While patiently awaiting the approval of all the documents for this unprecedented exploitation - there is no binational mining exploitation in the world - Barrick had bitter experiences in our southern Patagonia and its development in the province of Los Gioja with the Veladero mine, located at only 10 km from the future farm.

Barrick said months ago that it should start operating in September 2009 and pushed hard in this regard. Meetings at the end of last year, which had no journalistic repercussion except by alternative or regional media, were polishing the details, until in mid-April 2009 President Cristina Fernández, the San Juan governor Gioja, the president of Barrick, Peter Punk, the same one who paid the bail for the crimes of the previous president of the company, and his representative in Pascua Lama, Aaron Regent. A meeting of these characteristics was repeated in Santiago de Chile. And on April 29, 2009 the last agreement between the two countries was signed: the agreement on taxation, also called the assurance that Barrick will not be bothered with taxes and other trifles such as contraband of things or people.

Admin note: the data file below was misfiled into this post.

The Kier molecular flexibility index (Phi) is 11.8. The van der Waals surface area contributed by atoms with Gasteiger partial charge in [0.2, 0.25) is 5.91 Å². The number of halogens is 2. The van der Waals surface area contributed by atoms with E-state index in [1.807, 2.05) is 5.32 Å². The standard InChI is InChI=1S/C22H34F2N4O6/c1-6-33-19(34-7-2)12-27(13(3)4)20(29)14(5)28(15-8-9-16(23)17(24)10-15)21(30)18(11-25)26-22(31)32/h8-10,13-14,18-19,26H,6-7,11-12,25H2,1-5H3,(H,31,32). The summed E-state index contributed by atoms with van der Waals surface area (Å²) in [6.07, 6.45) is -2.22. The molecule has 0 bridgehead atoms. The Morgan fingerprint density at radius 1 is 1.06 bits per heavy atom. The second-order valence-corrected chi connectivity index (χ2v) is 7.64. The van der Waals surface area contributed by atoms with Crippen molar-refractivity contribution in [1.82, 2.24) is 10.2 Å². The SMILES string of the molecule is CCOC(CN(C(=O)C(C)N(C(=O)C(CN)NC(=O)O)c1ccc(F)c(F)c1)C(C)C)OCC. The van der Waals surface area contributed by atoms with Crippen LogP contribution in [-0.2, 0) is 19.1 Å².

Now the president of the mining company can say that he will begin work in September 2009 although, as the devil always puts his tail in, the parliamentary ratification of this latest tax pact should still be awaited.

None of the above surprises us, since we have already witnessed the presidential veto of the Glaciares law, which had been unanimously approved by both chambers of parliament. Nothing surprises us knowing that in the Pascua Lama mining project there are at least three glaciers - eternal ice - that must be destroyed to extract the gold and silver they have inside.

In case there are any future difficulties, Barrick has just appointed the former (?) CIA spy, Frank Holder, for “market studies, lobbying and social reaction”, according to Clarín (May 3, 2009).

Pedro Resels